On the other side of that, anybody that's ever done search observation it is boring. The first couple of hours you're running on adrenaline. You're going to find them. By the time you're into the fifth, sixth, seventh day of the search and you spent most of that time scanning the surface, it is very easy to miss things.


LU STOUT: Insight from Mike Purcell there.

Now Australia and Indonesia are leading efforts in the southern corridor. And earlier, I spoke to the Indonesian foreign minister Marty Natalegawa.


MARY NATALEGAWA, INDONESIAN FOREIGN MINISTER: Ever since from day one Indonesia has been very keen to ensure that we lend the maximum of assistance and support to the Malaysian authorities, first of all, not least because we have our own nationals on board of that aircraft, but not least as well because of the indication that the aircraft may have traveled along this so-called southern corridor and we have every interest to lend the fullest of support to the Malaysian authorities.

And this has been forthcoming ever since the very beginning, for example, by the deployment of no less than five naval vessels as well as two aircraft to be able to detect -- to try to detect the lost aircraft.

But beyond those, we are now facilitating as well flight clearance requests from various other nations who are traversing through our airspace to get to the southern part of the Indian Ocean where most of the (inaudible) are being conducted.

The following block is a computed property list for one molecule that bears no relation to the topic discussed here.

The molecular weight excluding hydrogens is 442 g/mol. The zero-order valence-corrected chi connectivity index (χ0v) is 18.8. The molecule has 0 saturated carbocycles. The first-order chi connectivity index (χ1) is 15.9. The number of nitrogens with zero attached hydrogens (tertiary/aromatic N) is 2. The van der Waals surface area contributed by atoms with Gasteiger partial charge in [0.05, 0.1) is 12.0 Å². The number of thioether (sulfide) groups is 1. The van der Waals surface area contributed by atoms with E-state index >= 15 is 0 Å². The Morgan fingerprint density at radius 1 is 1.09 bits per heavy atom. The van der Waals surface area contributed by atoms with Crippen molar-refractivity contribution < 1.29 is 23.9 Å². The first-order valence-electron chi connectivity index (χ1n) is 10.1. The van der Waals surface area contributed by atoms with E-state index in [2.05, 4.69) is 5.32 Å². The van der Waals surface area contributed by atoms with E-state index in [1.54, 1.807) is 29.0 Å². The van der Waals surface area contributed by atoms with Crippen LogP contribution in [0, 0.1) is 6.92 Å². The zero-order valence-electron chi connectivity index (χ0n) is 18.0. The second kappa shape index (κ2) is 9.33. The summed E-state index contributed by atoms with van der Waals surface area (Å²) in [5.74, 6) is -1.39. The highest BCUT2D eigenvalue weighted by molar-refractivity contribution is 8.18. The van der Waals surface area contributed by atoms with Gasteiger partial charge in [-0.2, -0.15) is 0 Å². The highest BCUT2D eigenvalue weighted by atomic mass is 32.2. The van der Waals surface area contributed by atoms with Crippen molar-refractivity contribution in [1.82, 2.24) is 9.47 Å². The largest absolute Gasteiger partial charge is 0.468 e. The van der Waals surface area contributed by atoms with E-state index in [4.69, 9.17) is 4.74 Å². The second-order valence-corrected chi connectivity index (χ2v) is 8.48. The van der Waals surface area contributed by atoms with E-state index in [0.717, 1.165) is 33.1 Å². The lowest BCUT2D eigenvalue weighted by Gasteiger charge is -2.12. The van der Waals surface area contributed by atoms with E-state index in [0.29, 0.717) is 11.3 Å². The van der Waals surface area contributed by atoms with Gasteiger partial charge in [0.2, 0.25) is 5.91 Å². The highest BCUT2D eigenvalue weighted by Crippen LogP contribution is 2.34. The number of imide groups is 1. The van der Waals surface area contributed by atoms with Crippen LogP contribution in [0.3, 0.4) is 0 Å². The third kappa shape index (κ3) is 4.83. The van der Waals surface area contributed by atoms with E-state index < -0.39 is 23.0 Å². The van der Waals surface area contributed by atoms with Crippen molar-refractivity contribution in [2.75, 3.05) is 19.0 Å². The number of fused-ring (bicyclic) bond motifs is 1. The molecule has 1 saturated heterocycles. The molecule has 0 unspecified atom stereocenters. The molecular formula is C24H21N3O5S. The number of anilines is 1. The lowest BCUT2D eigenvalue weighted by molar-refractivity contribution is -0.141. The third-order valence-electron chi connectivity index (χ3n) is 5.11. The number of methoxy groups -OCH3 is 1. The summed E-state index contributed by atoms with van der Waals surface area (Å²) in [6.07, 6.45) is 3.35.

LU STOUT: Now a U.S. government source tells CNN that it is more likely that the plane could be found in the southern corridor of the search area. Do you agree with that?

NATALEGAWA: Well, you know, at this stage I guess Malaysian authorities as the coordinator of all our efforts must be pursuing all leads that may prove to be successful and therefore we are working to ensure that we do all we can, at least in the southern corridor part where Indonesia is very much involved. And you know we don't have the luxury of not doing anything and therefore we are really pursuing this with a great deal of seriousness and sense of urgency.

LU STOUT: How long will it take to complete the search in the southern corridor, in the area that your government has been tasked to cover?